President Submits FY 2020 Budget Request to Congress
On March 11, President Trump submitted his Fiscal Year 2020 budget request to Congress.
For the U.S. Department of Education (U.S. ED), the FY 2020 Budget Request includes $64.0 billion in new discretionary budget authority, a 10% decrease from the FY 2019 appropriation. The FY 2020 budget request includes $13.5 billion for Special Education programs and $521.6 million for the Institute of Education Sciences (IES). The IES request is $93.9 million less than the FY 2019 appropriation. There are six major initiatives in the FY 2020 budget request for the U.S. ED.
For the National Science Foundation (NSF), the FY 2020 Budget Request includes $7.1 billion, a 9.6% decrease from the FY 2018 actual level and a 12.6% decrease from the FY 2019 enacted level. FY 2020 funding will support approximately 8,000 new research grants. In FY 2020, the NSF will continue to support science, technology, innovation, and workforce development as well as its 10 Big Ideas.
For the National Institutes of Health (NIH), the FY 2020 Budget Request includes a program level of $34.4 billion, a 12.5% decrease from the $39.3 billion received in FY 2019. The FY 2020 budget request includes for the National Institute of Mental Health (NIMH) $1.6 billion; National Institute on Minority Health and Health Disparities (NIMHD) $271 million; and Eunice Kennedy Shriver National Institute of Child Health and Human Development (NICHD) $1.3 billion. In FY 2020, NIH will focus on three major areas.
(Note, dollar amounts have been rounded.)
U.S. Department of Education
There are six major initiatives in the FY 2020 budget request for the U.S. ED: (1) Increase Access to School Choice; (2) Support High-Need Students through Essential Formula Grant Programs; (3) Protect Students by Promoting Safe and Secure Schools; (4) Elevate the Teaching Profession through Innovation; (5) Promote Workforce Development for the 21st Century; and (6) Streamline and Improve Postsecondary Aid Programs.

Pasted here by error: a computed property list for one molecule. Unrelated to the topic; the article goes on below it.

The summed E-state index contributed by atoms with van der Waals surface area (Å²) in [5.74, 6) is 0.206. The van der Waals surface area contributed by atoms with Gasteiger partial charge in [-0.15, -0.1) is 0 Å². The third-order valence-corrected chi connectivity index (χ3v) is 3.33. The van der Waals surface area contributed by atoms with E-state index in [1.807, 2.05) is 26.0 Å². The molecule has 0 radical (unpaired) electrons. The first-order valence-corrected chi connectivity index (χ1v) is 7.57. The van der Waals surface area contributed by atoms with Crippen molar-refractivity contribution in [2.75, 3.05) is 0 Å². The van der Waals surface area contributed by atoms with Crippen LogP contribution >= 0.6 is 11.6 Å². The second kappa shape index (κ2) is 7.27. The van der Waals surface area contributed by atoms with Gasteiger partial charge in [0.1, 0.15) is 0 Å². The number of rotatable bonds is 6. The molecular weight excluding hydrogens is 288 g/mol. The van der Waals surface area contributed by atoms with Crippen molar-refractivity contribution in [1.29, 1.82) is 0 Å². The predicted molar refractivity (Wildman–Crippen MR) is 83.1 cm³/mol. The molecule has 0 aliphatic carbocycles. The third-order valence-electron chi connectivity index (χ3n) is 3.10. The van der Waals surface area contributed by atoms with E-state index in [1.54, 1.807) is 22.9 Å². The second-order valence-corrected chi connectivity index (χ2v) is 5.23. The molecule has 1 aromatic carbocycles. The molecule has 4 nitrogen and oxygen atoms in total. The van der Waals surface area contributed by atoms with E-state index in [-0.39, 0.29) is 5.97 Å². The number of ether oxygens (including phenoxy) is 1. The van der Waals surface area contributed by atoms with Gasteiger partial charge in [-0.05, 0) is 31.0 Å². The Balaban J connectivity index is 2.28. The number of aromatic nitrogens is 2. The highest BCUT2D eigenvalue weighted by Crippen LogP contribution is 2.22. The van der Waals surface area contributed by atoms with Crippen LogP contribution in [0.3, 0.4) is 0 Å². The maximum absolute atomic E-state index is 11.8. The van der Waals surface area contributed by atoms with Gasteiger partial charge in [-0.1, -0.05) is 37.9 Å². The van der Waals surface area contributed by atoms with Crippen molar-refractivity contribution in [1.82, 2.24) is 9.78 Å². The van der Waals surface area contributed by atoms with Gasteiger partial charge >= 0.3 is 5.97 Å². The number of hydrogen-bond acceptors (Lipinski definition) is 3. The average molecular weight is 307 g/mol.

- Increase Access to School Choice
- Education Freedom Scholarships (EFS) would provide up to $5 billion in federal tax credits for voluntary contributions by taxpayers to state-identified, non-profit scholarship granting organizations that help students access the education that is right for them.
- Doubles funding for the D.C. Opportunity Scholarship Program to $30 million.
- Provides $500 million for the Charter Schools Program, an increase of $60 million over FY 2019.
- Provides $107 million for the Magnet Schools Program.
- Provides a total of $50 million for new Student-Centered Funding Incentive Grants to increase transparency in education funding and allow more federal, state, and local aid to follow students to schools.
- Support High-Need Students through Essential Formula Grant Programs
- Provides Title I grants to school districts at $15.9 billion.
- Provides Individuals with Disabilities Education Act (IDEA) state formula grants at $13.2 billion.
- Provides English Language Acquisition formula grants at $737.4 million.
- Protect Students by Promoting Safe and Secure Schools
- More than doubles School Safety National Activities grants, to $200 million, to assist states and districts with developing school emergency operations plans, offering counseling, and implementing evidence-based practices for improving behavioral outcomes.
- Elevate the Teaching Profession through Innovation
- Provides $300 million for Education Innovation and Research grants, an increase of $170 million over FY 2019, with $200 million for teacher professional development vouchers and $100 million for innovative science, technology, engineering, and math (STEM) grants.
- Provides $200 million for Teacher and School Leaders Incentive Grants to fund projects that support high-quality mentoring and residency programs for new teachers and increased compensation for effective teachers, particularly in high-need fields and subjects (such as computer science).
- Promote Workforce Development for the 21st Century